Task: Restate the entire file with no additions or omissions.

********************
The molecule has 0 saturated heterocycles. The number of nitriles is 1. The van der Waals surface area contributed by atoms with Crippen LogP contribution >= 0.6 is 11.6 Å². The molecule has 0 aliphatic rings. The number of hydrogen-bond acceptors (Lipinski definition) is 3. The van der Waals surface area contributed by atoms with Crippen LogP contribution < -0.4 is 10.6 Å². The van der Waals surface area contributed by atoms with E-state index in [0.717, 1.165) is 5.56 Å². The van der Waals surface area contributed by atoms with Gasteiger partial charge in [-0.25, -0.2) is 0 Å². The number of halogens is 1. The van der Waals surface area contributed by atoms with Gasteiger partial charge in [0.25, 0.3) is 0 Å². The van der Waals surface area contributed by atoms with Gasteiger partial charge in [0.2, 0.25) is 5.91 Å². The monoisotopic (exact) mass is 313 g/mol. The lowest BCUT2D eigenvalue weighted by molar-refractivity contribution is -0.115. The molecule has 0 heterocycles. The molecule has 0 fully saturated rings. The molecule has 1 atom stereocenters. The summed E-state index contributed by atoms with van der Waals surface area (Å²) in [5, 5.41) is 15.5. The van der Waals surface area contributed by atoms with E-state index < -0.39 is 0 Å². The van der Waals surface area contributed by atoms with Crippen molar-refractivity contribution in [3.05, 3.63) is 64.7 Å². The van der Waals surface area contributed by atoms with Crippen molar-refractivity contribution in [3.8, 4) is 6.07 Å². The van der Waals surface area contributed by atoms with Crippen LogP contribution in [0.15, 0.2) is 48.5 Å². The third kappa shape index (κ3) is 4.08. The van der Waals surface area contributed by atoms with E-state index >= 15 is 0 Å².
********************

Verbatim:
The molecule has 0 saturated heterocycles. The number of nitriles is 1. The van der Waals surface area contributed by atoms with Crippen LogP contribution >= 0.6 is 11.6 Å². The molecule has 0 aliphatic rings. The number of hydrogen-bond acceptors (Lipinski definition) is 3. The van der Waals surface area contributed by atoms with Crippen LogP contribution < -0.4 is 10.6 Å². The van der Waals surface area contributed by atoms with E-state index in [0.717, 1.165) is 5.56 Å². The van der Waals surface area contributed by atoms with Gasteiger partial charge in [-0.25, -0.2) is 0 Å². The number of halogens is 1. The van der Waals surface area contributed by atoms with Gasteiger partial charge in [0.25, 0.3) is 0 Å². The van der Waals surface area contributed by atoms with Gasteiger partial charge in [0.2, 0.25) is 5.91 Å². The monoisotopic (exact) mass is 313 g/mol. The lowest BCUT2D eigenvalue weighted by molar-refractivity contribution is -0.115. The molecule has 0 heterocycles. The molecule has 0 fully saturated rings. The molecule has 1 atom stereocenters. The summed E-state index contributed by atoms with van der Waals surface area (Å²) in [5, 5.41) is 15.5. The van der Waals surface area contributed by atoms with E-state index < -0.39 is 0 Å². The van der Waals surface area contributed by atoms with Crippen molar-refractivity contribution in [3.05, 3.63) is 64.7 Å². The van der Waals surface area contributed by atoms with Crippen molar-refractivity contribution in [3.8, 4) is 6.07 Å². The van der Waals surface area contributed by atoms with Crippen LogP contribution in [0.15, 0.2) is 48.5 Å². The third kappa shape index (κ3) is 4.08. The van der Waals surface area contributed by atoms with E-state index >= 15 is 0 Å².